Sunday, August 14, 2011

Ute fieldwork.

Tomorrow morning I head south to White Mesa, Utah (about 13 miles south of Blanding), to meet members of the White Mesa Ute community. The plan is to begin field work to document the Ute language as spoken in White Mesa. This also means that my active field work on Goshute/Shoshoni will come to an end. For the past 20 years, I've thought of myself as a linguist who works on Shoshoni. If this trip works out, that won't be true anymore: I'll be a linguist who works on Ute.

I don't know how I feel about that.

Friday, August 5, 2011

Some books I've been reading.

I think this is probably a cliché for a beginning blogger, but here's a list of books I've been reading or have recently finished.

Linguistic Fieldwork: A Practical Guide. Claire Bowern.
The author is a respected field worker whose field research centers on languages of Northern Australia. In this book she provides a beginning linguistic field worker with helpful advice, not only on how to get data from language consultants, but also how to get along as a stranger in a foreign place. I've assigned it to the students in my Field Methods course this fall, so I thought I probably ought to read it first. 

Consider Phlebas. Iain M. Banks.
Banks is highly regarded as an author of science fiction, and I read his Player of Games many years ago. I remember enjoying it. I wish I could say the same for this book, though. It's all plot: just one d*** thing after another, and the characters are completely devoid of interest. However, I am quite taken by the backdrop of the Culture. The Culture is a human-machine symbiotic society whose main guiding principle seems to be the lack of any guiding principles other than to let its citizens do as they please. It is an Anti-Culture which devours neighboring societies and leaves nothing distinctive behind; it is cultural relativity run out to its logical extreme. There is a quote I remember hearing from the music theorist and composer Fred Lerdahl that runs something like: "When everything is allowed, everything is arbitrary."[1] That is the Culture. I think that there are important things that the Culture has to say about contemporary Western culture, if Banks will stop to let his characters think about things and talk to each other. I hope that happens in his later novels (I've got two more of them).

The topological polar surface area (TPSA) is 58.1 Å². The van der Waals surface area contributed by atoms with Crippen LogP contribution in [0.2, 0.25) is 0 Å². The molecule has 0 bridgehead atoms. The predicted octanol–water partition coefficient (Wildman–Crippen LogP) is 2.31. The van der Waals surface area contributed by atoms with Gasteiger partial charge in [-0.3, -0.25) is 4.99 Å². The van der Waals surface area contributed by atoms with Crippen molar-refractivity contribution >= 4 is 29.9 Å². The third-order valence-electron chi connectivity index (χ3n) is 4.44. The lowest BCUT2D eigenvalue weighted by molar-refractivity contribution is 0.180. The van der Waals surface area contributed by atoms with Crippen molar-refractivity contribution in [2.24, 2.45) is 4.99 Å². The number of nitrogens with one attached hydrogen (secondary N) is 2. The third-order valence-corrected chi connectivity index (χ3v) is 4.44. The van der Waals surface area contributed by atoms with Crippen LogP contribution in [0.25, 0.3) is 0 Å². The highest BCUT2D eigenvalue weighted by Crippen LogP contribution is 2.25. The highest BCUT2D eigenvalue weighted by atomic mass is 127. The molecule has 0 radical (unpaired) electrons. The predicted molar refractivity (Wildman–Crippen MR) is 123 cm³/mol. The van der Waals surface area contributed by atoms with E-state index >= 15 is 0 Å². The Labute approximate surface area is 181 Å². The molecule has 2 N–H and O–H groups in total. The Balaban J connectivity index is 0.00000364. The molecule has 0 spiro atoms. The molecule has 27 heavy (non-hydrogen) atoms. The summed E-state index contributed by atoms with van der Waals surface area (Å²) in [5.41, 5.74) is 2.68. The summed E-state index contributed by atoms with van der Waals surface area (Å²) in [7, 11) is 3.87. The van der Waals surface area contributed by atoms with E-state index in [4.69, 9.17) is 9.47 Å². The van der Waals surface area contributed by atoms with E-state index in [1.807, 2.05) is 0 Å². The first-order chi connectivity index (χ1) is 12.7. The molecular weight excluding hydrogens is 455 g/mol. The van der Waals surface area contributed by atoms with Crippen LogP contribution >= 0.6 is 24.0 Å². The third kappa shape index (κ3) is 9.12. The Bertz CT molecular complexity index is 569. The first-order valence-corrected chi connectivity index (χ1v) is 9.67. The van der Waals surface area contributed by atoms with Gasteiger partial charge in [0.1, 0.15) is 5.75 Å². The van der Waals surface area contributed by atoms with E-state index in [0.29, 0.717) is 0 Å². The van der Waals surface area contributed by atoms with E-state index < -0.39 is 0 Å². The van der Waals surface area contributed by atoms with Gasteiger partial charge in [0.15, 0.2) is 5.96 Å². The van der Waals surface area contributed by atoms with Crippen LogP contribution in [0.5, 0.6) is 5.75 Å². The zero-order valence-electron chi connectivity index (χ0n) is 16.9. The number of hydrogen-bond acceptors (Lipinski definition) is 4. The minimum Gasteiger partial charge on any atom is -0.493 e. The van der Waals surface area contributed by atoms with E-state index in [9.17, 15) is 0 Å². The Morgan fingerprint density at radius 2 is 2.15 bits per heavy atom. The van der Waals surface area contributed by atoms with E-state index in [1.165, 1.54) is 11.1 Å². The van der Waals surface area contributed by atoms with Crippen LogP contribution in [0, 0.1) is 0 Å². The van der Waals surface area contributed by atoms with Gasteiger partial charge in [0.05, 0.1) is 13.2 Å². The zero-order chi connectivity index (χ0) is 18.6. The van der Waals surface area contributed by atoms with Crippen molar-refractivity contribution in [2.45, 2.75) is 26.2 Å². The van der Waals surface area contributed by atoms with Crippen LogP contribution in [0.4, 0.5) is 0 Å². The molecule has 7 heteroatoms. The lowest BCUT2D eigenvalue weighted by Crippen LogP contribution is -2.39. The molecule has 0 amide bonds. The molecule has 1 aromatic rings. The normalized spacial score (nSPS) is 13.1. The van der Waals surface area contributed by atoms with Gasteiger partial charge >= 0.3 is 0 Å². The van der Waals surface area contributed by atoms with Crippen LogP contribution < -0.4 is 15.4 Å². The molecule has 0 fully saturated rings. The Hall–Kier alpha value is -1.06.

Foundling, Lamplighter, Factotum. D. M. Cornish.
This is a fantasy trilogy that chronicles the coming of age of Rossamünd, an orphan who is apprenticed to the Lamplighters. He (yes, he) deals with bullies and monsters, and has help from kind (and not so kind) adults. The depth of the world building in this series is astonishing (there are maps and appendices a-plenty), but what appeals to me most is that the story is really about Rossamünd coming to grips with who he is and what his place in the world is to be--not about defeating the evil Dark Lord of the Universe and establishing a New Golden Age. When the story finished, the world still carries on as before, but Rossamünd is a different person. This is a different sort of fantasy, and I am looking forward to more by this author.

The Island of Bali is Littered with Prayers. Jeremy Grimshaw.
This is a beautiful little book. The author is a musicologist at Brigham Young University. This book tells of his encounter with Balinese music and society and recounts his efforts to establish a gamelan ensemble at BYU (the Gamelan Bintang Wahyu). He has some remarkably wise things to say about the nature of worship and community. Even if you know nothing about Bali or gamelan music, this is worth reading.

I have a whole pile of books that I've picked up at used book stores and thrift shops, so I'll probably do another of these blog posts before too long.

[1] If you happen to know the correct quote and its source, drop me a line; I'd like to know.

Tuesday, August 2, 2011

Okay, so I'm a decade late with this whole blogging thing.

Here I am, starting a blog. I'm not exactly sure why, except that several people have assured me that they would read my blog if I ever got around to writing one. I hope you're not disappointed. (If you are, just keep it to yourself.)